Concordia suffers a significant drop in international student enrollment

International students make up approximately 11 percent of the student population on the Concordia campus. Representing more than 20 countries, this population brings culture, experiences and stories from all across the globe.  

Though a small group on campus, their backgrounds help create a diverse community. However, the enrolled international students have dropped significantly this year.  

Steve Schaefer, the senior associate director of International Admissions, states that the year of 2021 held the most international students enrollment since Concordia’s establishment bringing in 48 students. However, this year, only 29 students joined the cobber community.  

Steve Schaefer, the Senior Associate Director of International Admissions | Concordia College

According to Schaefer, the first explanation is the aftermath of the pandemic. In the last two years, Concordia has been unable to travel and advertise the school to schools across the globe, allowing only for virtual connections.  

The second reason he states is the increase of competition among the Davis Partner Schools and loss of popularity for being the ‘new’ Davis Partner caused a decrease in interest. The Davis Partnership is a scholarship granted to graduates of the United World Colleges, a two-year high school boarding program. Across the United States there are 97 colleges where this scholarship is accepted. Concordia joined the Partnership in the year of 2018 and caught the attention of the students across the United World Colleges, but now it is losing popularity.  

Schaefer also added that due to visa issues, nine international students were not able to make it. 

Aya Ghani, a current senior from Iraq said, “I definitely think Concordia was strong before that before the pandemic happened. But again, Covid broke a lot of things and it did not only break college enrollment numbers, but it also broke everything.”

Aya Ghani | Hakima Amiri

Ghani said Concordia did a great job in recovering from such a big hit. She also states that one of the reasons for the decline in international student enrollment is that we are in a recession right now and that college tuition is increasing.  

“We are technically in a recession right now….the state of the world, the state of the economy, people researching different options for universities…the tuition keeps rising, maybe they [parents and students] want cheaper options,” Ghani said.  

Ghani also believes that another reason for low enrollment is Concordia’s location because it is located in a small town with cold weather eight months of the year.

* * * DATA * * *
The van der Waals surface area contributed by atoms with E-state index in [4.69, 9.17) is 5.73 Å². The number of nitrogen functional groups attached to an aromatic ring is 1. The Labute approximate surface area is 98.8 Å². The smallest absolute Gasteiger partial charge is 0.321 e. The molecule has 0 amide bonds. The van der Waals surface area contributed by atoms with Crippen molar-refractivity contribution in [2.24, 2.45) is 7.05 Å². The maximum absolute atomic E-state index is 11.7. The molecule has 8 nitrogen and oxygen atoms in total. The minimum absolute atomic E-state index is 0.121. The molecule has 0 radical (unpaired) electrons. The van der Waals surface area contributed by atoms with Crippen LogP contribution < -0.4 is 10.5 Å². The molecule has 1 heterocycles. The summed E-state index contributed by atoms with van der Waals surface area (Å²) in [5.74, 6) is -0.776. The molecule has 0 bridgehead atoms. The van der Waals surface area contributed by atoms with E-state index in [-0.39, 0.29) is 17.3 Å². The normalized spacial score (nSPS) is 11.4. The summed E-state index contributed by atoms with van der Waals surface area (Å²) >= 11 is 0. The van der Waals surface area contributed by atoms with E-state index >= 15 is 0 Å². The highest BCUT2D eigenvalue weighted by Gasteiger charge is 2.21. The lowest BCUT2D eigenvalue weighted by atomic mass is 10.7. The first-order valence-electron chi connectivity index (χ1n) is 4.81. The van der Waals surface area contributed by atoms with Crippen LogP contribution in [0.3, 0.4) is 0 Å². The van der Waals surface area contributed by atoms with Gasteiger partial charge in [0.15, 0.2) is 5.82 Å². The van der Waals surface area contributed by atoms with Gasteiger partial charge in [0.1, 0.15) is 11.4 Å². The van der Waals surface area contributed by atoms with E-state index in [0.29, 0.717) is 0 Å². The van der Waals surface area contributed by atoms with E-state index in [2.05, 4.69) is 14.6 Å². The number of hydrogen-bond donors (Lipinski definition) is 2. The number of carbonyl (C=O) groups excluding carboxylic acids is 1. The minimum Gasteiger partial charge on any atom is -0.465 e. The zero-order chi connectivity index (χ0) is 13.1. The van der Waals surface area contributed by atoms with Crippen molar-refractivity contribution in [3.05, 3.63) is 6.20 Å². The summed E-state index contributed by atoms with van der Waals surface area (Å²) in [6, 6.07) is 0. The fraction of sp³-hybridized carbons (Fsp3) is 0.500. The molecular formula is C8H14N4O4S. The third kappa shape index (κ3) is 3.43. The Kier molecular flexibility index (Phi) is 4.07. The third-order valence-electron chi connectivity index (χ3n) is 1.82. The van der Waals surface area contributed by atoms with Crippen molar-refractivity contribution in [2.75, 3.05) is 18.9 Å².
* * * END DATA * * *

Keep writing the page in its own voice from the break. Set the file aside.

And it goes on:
She reiterates that the state of the world economy is challenging right now, which she knows from her experience working in the admissions office.  

“The numbers fluctuate all the time. When I came my year was one of the lowest but in 2020 we had more people coming in,” Ghani said.  

When asked about her experience in Concordia so far, Ghani said that her experiences have been generally positive. The supportive academic faculty, the political science programs, the close community of international students and how well the general student body knows each other have all been factors to creating a positive experience for Aya.  

Thanatip Thainsawang “Matt”, a recent freshman from Thailand, shares his experiences at Concordia so far. According to Matt, the community is lively, there are always events happening and the diversity on campus interests him since he loves meeting new people.  

Thanatip Thainsawang “Matt”

The International Admissions office is set on in the quest of inviting more students from across the globe to join the cobber community. Schaefer shared some of the plans the school has in mind to create a more diverse campus.  

More outreach to college counselors is one of the ways Schaefer intends to achieve the goal. Another one is returning to travel to the United World College campuses to better advertise Concordia.  

The final one is using the Flipped Admissions process through Concourse. Students submit applications and if they match the criteria for a college, they are automatically accepted, according to Schaefer. This way of reaching out to high schoolers will allow for a more efficient and practical process.  

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